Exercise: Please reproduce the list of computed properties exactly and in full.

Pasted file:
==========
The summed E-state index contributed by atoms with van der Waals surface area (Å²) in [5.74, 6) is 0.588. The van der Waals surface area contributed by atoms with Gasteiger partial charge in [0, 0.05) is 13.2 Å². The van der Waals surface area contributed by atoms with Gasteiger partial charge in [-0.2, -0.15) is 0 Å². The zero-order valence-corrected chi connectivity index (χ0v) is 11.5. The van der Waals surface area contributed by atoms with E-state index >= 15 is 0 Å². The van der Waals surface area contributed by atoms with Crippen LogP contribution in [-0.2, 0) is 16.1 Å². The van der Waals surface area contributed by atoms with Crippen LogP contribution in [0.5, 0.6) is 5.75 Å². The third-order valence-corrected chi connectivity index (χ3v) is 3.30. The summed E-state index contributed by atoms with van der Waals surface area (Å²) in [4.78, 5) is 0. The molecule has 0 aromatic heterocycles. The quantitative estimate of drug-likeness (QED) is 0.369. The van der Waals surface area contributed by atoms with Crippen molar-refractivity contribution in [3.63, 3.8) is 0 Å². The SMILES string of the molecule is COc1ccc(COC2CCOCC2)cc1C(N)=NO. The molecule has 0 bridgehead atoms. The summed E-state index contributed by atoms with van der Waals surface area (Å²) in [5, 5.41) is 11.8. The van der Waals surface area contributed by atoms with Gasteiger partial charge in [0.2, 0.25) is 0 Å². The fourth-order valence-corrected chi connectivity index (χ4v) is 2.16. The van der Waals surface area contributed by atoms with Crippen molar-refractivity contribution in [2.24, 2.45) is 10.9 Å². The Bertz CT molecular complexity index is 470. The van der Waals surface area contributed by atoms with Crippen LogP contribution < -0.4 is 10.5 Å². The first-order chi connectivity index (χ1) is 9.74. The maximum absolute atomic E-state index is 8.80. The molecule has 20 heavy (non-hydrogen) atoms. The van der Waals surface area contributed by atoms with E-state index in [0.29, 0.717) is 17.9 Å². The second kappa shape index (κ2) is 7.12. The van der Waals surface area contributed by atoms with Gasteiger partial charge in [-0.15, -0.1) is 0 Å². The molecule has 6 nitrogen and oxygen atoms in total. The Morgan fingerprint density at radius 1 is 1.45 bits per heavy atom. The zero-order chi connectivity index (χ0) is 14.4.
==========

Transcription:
The summed E-state index contributed by atoms with van der Waals surface area (Å²) in [5.74, 6) is 0.588. The van der Waals surface area contributed by atoms with Gasteiger partial charge in [0, 0.05) is 13.2 Å². The van der Waals surface area contributed by atoms with Gasteiger partial charge in [-0.2, -0.15) is 0 Å². The zero-order valence-corrected chi connectivity index (χ0v) is 11.5. The van der Waals surface area contributed by atoms with E-state index >= 15 is 0 Å². The van der Waals surface area contributed by atoms with Crippen LogP contribution in [-0.2, 0) is 16.1 Å². The van der Waals surface area contributed by atoms with Crippen LogP contribution in [0.5, 0.6) is 5.75 Å². The third-order valence-corrected chi connectivity index (χ3v) is 3.30. The summed E-state index contributed by atoms with van der Waals surface area (Å²) in [4.78, 5) is 0. The molecule has 0 aromatic heterocycles. The quantitative estimate of drug-likeness (QED) is 0.369. The van der Waals surface area contributed by atoms with Crippen molar-refractivity contribution in [3.63, 3.8) is 0 Å². The SMILES string of the molecule is COc1ccc(COC2CCOCC2)cc1C(N)=NO. The molecule has 0 bridgehead atoms. The summed E-state index contributed by atoms with van der Waals surface area (Å²) in [5, 5.41) is 11.8. The van der Waals surface area contributed by atoms with Gasteiger partial charge in [0.2, 0.25) is 0 Å². The fourth-order valence-corrected chi connectivity index (χ4v) is 2.16. The van der Waals surface area contributed by atoms with Crippen molar-refractivity contribution in [2.24, 2.45) is 10.9 Å². The Bertz CT molecular complexity index is 470. The van der Waals surface area contributed by atoms with Crippen LogP contribution < -0.4 is 10.5 Å². The first-order chi connectivity index (χ1) is 9.74. The maximum absolute atomic E-state index is 8.80. The molecule has 20 heavy (non-hydrogen) atoms. The van der Waals surface area contributed by atoms with E-state index in [0.29, 0.717) is 17.9 Å². The second kappa shape index (κ2) is 7.12. The van der Waals surface area contributed by atoms with Gasteiger partial charge in [-0.15, -0.1) is 0 Å². The molecule has 6 nitrogen and oxygen atoms in total. The Morgan fingerprint density at radius 1 is 1.45 bits per heavy atom. The zero-order chi connectivity index (χ0) is 14.4.